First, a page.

I have written in this blog before about my background in policymaking and data analysis, and that is the lens that I bring to this course. Two things that I have not written about are two personal interests of mine- audio storytelling and deconstructing masculinity. From these three topics arise three issues to potentially be addressed through this course- one on state data and privacy, one that was compellingly covered last year by one of my favorite podcasts, and one that I’ve been thinking about in healthier masculinity discussion circles.
Aadhaar Cards in India
Almost a decade ago, India launched a program to bring its citizens out of the shadows. The Aadhaar program launched to provide citizens a unique ID number based on demographic and biometric data. Initially, the program was hailed as a solution to corruption and fraud in the country’s welfare system, but ID numbers have become necessary to enroll in a wide range of services- from passports and drivers licenses to bank accounts and cell phones.
The program has often been deemed a resounding success, bringing identification to 1.21 billion of India’s 1.3 billion people, but more recently, privacy advocates have raised questions about the security of this data. The country is currently at odds: a case has made its way to the Indian Supreme Court on the program’s constitutionality (with a verdict coming as soon as tomorrow), while Prime Minister Narendra Modi and multinational tech companies have leapt to its defense.
At its core, this issue is one framed by James C. Scott as legibility to the state- as long as the state is able to know its citizens, it is able to organize and socially control them (for better or worse). While the issue of central identification may seem moot to citizens of countries that have long had such systems (e.g., Social Security Numbers in the United States), the introduction of such a system during an age of technology poses much deeper questions of ownership and use of data as fundamental as biometric and personal identity.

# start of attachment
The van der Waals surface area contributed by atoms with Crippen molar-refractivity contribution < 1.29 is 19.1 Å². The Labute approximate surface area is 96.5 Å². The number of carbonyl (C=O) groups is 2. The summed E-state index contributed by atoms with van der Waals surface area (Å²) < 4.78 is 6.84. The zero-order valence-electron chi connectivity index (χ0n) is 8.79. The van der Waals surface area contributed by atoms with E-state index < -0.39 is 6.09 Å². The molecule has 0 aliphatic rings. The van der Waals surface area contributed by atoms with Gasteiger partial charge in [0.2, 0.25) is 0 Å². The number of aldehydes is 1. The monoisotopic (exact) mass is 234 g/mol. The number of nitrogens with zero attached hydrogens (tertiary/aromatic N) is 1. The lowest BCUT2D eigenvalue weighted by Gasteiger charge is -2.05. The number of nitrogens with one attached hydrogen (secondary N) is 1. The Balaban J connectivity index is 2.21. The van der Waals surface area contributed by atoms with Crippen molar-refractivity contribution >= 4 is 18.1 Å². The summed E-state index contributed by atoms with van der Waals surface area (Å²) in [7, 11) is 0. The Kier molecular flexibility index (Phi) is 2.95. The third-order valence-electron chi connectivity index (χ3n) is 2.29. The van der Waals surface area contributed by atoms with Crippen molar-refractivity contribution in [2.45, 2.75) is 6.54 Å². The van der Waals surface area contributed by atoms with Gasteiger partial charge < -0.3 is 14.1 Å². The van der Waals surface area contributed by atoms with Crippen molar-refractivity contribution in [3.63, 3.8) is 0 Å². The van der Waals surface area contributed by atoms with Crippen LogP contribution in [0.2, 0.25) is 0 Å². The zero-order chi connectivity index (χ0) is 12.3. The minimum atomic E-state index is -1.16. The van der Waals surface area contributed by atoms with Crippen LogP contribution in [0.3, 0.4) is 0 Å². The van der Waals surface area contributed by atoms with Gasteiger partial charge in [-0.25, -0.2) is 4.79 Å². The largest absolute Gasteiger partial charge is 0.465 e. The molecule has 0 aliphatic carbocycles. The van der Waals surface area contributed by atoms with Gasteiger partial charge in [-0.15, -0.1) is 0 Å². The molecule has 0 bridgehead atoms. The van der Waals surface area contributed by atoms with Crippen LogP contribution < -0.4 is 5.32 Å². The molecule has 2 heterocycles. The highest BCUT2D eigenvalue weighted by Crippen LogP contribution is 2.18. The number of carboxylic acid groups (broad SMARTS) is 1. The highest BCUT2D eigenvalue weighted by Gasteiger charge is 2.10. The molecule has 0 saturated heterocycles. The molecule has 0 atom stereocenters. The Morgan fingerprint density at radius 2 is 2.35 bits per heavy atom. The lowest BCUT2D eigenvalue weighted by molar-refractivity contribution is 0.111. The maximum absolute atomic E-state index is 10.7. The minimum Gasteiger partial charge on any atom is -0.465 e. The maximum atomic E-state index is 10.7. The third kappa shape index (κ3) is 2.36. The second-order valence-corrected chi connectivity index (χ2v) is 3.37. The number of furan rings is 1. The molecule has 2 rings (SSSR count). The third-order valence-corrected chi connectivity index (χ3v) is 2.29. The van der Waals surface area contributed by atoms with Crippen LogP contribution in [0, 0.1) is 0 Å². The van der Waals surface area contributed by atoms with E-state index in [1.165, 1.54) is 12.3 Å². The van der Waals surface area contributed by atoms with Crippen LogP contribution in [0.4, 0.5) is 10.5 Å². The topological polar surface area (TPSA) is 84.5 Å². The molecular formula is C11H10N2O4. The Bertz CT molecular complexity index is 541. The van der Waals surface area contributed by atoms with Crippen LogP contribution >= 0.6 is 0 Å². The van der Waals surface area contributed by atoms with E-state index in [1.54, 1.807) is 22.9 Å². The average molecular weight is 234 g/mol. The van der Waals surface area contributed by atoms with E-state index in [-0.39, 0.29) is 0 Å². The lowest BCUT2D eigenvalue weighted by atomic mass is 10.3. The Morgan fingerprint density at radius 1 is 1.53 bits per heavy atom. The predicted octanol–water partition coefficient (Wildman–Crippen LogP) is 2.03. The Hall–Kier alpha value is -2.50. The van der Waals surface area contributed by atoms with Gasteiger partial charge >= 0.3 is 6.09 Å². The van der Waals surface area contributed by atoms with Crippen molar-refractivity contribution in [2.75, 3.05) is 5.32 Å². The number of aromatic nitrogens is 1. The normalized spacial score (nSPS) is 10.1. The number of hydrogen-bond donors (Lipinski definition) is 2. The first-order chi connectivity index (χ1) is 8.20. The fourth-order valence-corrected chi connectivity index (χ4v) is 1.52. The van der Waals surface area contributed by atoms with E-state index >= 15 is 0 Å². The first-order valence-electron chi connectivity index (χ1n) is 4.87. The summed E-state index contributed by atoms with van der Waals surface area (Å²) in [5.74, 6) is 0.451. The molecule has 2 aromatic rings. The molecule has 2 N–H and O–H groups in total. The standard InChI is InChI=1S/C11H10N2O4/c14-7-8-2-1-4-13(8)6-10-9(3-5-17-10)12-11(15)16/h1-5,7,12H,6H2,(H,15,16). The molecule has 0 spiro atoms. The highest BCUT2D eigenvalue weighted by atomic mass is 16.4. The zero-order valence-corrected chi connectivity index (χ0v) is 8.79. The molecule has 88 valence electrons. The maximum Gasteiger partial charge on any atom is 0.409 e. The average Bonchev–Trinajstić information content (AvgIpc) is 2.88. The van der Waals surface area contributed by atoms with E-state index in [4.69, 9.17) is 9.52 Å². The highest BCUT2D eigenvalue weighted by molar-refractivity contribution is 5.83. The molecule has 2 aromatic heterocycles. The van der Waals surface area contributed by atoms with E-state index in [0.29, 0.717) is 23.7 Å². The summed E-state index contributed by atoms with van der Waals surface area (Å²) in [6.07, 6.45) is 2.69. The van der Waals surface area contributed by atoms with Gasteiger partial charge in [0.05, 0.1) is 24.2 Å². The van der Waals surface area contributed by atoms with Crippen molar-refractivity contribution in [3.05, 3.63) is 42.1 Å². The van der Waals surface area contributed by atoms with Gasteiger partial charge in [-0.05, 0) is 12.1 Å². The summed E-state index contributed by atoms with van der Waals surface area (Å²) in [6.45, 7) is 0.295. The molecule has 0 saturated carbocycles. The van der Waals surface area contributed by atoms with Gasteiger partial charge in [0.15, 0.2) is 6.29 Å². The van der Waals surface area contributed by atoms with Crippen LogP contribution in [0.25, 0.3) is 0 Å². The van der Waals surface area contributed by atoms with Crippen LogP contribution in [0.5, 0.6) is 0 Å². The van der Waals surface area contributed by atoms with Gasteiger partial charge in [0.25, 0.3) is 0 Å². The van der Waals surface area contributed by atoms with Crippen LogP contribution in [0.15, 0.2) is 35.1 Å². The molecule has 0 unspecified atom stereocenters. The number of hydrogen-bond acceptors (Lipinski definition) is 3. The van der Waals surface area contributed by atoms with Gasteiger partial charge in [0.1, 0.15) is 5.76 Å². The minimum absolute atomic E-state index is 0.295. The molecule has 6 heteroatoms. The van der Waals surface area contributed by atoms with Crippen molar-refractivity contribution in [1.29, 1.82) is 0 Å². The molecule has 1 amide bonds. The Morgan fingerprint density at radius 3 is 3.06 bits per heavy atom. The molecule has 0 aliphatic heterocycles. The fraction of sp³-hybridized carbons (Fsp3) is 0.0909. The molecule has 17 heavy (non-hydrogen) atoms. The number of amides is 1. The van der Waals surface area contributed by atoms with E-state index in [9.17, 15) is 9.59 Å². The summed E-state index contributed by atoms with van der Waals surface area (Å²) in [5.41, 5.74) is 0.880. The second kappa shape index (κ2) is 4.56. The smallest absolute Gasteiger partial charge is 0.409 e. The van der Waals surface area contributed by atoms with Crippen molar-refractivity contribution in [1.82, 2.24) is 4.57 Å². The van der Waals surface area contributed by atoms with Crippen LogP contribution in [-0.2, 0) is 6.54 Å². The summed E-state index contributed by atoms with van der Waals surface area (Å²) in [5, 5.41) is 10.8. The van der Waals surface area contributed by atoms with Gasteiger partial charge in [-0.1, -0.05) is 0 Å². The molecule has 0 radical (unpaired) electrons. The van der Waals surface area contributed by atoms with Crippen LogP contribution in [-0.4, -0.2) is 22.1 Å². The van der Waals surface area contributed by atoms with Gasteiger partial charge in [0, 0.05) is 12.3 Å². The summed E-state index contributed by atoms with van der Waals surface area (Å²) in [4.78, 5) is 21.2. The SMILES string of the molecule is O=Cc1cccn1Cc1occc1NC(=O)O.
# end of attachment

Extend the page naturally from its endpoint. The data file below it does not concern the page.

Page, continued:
In full honesty, this issue- of how to understand and serve citizens without using that information to potentially infringe on their rights (or, worse, sell their rights to companies)- is of greatest interest to me. I’ve started thinking of how the four levers of social change can solve this issue, such as through greater legal restrictions on use, sale and privacy of data; a change in norms to make the population more aware of the power of this data and sensitive to giving it away; by building code that can more closely monitor use and secure personal data; or by giving each individual ownership of their own data and setting up a market for people to willingly sell or lease their data for a fair price. I would love to spend the semester thinking more about this issue.
Your phone rings and you don’t recognize the number. You maybe pick up, in case that concert venue happened to find two extra tickets to the sold out show that you wanted to take your friend to. Instead you’re delivered a audio ransom notice about unpaid taxes or a compromised cloud account over the chaotic hum of telephone operators giving other schmucks the same spiel.